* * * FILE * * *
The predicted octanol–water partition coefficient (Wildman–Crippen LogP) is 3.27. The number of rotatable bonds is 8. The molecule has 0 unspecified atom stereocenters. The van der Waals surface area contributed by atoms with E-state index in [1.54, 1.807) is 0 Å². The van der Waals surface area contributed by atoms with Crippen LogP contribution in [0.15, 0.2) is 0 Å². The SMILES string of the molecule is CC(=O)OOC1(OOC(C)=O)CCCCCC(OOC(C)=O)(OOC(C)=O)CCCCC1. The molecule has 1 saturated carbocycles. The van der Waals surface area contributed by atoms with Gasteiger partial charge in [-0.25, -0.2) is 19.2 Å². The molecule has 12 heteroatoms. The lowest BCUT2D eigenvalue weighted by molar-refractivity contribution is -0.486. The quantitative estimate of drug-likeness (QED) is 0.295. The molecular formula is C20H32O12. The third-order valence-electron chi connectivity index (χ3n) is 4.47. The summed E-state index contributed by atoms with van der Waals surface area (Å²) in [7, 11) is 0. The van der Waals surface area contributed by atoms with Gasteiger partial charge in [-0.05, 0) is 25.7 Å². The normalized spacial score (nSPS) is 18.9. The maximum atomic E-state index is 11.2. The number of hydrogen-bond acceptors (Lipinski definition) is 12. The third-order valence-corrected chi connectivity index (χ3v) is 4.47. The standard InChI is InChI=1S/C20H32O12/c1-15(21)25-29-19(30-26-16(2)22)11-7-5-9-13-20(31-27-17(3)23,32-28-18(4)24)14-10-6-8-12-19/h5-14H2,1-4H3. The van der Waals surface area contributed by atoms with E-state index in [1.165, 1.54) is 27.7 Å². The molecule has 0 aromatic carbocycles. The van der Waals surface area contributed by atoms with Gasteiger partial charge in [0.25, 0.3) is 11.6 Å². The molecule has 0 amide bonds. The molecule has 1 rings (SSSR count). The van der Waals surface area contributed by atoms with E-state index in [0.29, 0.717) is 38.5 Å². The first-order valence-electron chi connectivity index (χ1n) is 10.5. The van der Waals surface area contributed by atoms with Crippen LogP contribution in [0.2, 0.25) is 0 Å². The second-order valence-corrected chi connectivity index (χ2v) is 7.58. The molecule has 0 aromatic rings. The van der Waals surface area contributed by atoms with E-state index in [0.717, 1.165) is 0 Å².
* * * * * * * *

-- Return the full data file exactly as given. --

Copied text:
The predicted octanol–water partition coefficient (Wildman–Crippen LogP) is 3.27. The number of rotatable bonds is 8. The molecule has 0 unspecified atom stereocenters. The van der Waals surface area contributed by atoms with E-state index in [1.54, 1.807) is 0 Å². The van der Waals surface area contributed by atoms with Crippen LogP contribution in [0.15, 0.2) is 0 Å². The SMILES string of the molecule is CC(=O)OOC1(OOC(C)=O)CCCCCC(OOC(C)=O)(OOC(C)=O)CCCCC1. The molecule has 1 saturated carbocycles. The van der Waals surface area contributed by atoms with Gasteiger partial charge in [-0.25, -0.2) is 19.2 Å². The molecule has 12 heteroatoms. The lowest BCUT2D eigenvalue weighted by molar-refractivity contribution is -0.486. The quantitative estimate of drug-likeness (QED) is 0.295. The molecular formula is C20H32O12. The third-order valence-electron chi connectivity index (χ3n) is 4.47. The summed E-state index contributed by atoms with van der Waals surface area (Å²) in [7, 11) is 0. The van der Waals surface area contributed by atoms with Gasteiger partial charge in [-0.05, 0) is 25.7 Å². The normalized spacial score (nSPS) is 18.9. The maximum atomic E-state index is 11.2. The number of hydrogen-bond acceptors (Lipinski definition) is 12. The third-order valence-corrected chi connectivity index (χ3v) is 4.47. The standard InChI is InChI=1S/C20H32O12/c1-15(21)25-29-19(30-26-16(2)22)11-7-5-9-13-20(31-27-17(3)23,32-28-18(4)24)14-10-6-8-12-19/h5-14H2,1-4H3. The van der Waals surface area contributed by atoms with E-state index in [1.165, 1.54) is 27.7 Å². The molecule has 0 aromatic carbocycles. The van der Waals surface area contributed by atoms with Gasteiger partial charge in [0.25, 0.3) is 11.6 Å². The molecule has 0 amide bonds. The molecule has 1 rings (SSSR count). The van der Waals surface area contributed by atoms with E-state index in [0.29, 0.717) is 38.5 Å². The first-order valence-electron chi connectivity index (χ1n) is 10.5. The van der Waals surface area contributed by atoms with Crippen LogP contribution in [0.2, 0.25) is 0 Å². The second-order valence-corrected chi connectivity index (χ2v) is 7.58. The molecule has 0 aromatic rings. The van der Waals surface area contributed by atoms with E-state index in [0.717, 1.165) is 0 Å².